No one came to tell Astrid about the fear.

Simon’s body had disappeared, but it had disappeared before—for months at a time when he was traveling with Doctors Without Borders. The idea that his body had really disappeared held only an abstract quality for her, something gossamer and misty that would clear of its own accord. But then the image of Simon, the familiar picture of him that she carried in her brain, began to slip away in the twenty-four hours after the visit by Manthus and Son. One minute, she could recall his face with perfect clarity. The next, it would play hide and seek, peering just over the horizon of her mind where she could sense his face but not fix a clear image. She spent the day ransacking the house, gathering all the pictures of Simon she could find and placing them in every obvious area. She pasted his office brochure above the washing machine, their wedding photo on the bookshelf above the bed, the one with Simon heaving an exaggerated sigh at Astrid wearing donkey’s ears on the refrigerator. Peter, their best friend, took that picture the day after they got engaged, the day he christened them “Sigh and Ass.”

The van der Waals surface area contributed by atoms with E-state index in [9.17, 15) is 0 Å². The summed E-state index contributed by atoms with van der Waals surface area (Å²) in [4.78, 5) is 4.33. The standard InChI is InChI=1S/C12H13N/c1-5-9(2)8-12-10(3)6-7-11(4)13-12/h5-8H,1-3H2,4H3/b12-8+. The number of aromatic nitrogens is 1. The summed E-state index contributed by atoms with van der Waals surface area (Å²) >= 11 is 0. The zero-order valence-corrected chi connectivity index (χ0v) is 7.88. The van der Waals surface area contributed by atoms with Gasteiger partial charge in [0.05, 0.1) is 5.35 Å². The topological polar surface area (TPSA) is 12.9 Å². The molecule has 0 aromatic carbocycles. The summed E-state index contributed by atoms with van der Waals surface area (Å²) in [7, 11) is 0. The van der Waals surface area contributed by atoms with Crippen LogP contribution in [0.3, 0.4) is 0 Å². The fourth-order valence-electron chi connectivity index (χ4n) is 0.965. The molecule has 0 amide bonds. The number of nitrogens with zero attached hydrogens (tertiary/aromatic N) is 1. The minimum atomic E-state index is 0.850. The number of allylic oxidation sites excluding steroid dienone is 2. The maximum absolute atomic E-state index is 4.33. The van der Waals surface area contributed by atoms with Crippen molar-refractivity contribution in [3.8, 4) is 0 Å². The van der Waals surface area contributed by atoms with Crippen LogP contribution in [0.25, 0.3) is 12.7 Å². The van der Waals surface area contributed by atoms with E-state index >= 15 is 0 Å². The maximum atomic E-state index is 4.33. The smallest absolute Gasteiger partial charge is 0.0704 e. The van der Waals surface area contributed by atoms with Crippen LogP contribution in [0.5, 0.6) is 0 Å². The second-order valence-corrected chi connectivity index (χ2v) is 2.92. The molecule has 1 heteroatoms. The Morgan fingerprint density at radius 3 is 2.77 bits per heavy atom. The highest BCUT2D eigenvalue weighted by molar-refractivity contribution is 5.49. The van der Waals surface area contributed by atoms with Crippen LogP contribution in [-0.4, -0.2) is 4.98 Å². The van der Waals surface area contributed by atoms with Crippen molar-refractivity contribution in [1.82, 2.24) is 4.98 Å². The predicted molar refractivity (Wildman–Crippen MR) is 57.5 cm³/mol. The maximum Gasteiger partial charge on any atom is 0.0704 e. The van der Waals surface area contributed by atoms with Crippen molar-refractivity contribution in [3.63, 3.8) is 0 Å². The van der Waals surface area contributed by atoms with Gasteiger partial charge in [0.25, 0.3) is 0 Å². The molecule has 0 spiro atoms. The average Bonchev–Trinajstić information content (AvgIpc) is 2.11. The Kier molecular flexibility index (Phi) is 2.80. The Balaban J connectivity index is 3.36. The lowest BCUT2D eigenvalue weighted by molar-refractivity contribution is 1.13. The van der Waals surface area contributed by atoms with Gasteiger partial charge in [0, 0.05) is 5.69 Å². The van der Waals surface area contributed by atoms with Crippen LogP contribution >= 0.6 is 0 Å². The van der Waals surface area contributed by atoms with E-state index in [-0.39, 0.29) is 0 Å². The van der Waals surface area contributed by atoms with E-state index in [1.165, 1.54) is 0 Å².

During her mad hunt for pictures, she came upon the red and black onyx necklace that Simon had given her on their first anniversary. “A reminder,” he said, “that you look best when dressed in onyx and red.” As she lifted it from the drawer, a black onyx came loose from its setting, hit the floor and rolled under the bed. She scrabbled about, moving her hand in arcs across the dusty surface, and when she felt the jewel under her palm, she scooped it up and brought it out into the light. It lay black and wrapped in gray dust against her pale palm. Before Simon’s death, she would have felt horrid that the necklace broke. And now? It was just a paler shade of dust. Like the paper that floated down into the streets after the towers fell on 9-11. For days, people were finding ledger sheets, desk calendar pages, and handwritten notes that had escaped the crush of the building, things that were a top priority at 8:45 and a morbid triviality by 9:15.